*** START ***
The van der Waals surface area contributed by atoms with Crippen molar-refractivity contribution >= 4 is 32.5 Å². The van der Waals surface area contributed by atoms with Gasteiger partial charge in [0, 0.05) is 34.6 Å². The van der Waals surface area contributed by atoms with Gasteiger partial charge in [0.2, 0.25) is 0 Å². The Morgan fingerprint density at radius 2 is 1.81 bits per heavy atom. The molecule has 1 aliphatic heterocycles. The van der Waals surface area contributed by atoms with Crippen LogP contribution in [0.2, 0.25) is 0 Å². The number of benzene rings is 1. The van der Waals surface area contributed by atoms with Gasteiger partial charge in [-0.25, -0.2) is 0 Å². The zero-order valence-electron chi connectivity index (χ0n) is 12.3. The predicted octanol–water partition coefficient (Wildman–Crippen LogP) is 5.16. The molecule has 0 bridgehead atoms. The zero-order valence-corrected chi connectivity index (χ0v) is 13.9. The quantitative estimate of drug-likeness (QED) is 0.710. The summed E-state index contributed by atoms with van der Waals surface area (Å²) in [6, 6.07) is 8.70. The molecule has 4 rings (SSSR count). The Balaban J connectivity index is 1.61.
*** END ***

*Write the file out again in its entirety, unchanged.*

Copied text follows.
The van der Waals surface area contributed by atoms with Crippen molar-refractivity contribution >= 4 is 32.5 Å². The van der Waals surface area contributed by atoms with Gasteiger partial charge in [0, 0.05) is 34.6 Å². The van der Waals surface area contributed by atoms with Gasteiger partial charge in [0.2, 0.25) is 0 Å². The Morgan fingerprint density at radius 2 is 1.81 bits per heavy atom. The molecule has 1 aliphatic heterocycles. The van der Waals surface area contributed by atoms with Crippen LogP contribution in [0.2, 0.25) is 0 Å². The number of benzene rings is 1. The van der Waals surface area contributed by atoms with Gasteiger partial charge in [-0.25, -0.2) is 0 Å². The zero-order valence-electron chi connectivity index (χ0n) is 12.3. The predicted octanol–water partition coefficient (Wildman–Crippen LogP) is 5.16. The molecule has 0 bridgehead atoms. The zero-order valence-corrected chi connectivity index (χ0v) is 13.9. The quantitative estimate of drug-likeness (QED) is 0.710. The summed E-state index contributed by atoms with van der Waals surface area (Å²) in [6, 6.07) is 8.70. The molecule has 4 rings (SSSR count). The Balaban J connectivity index is 1.61.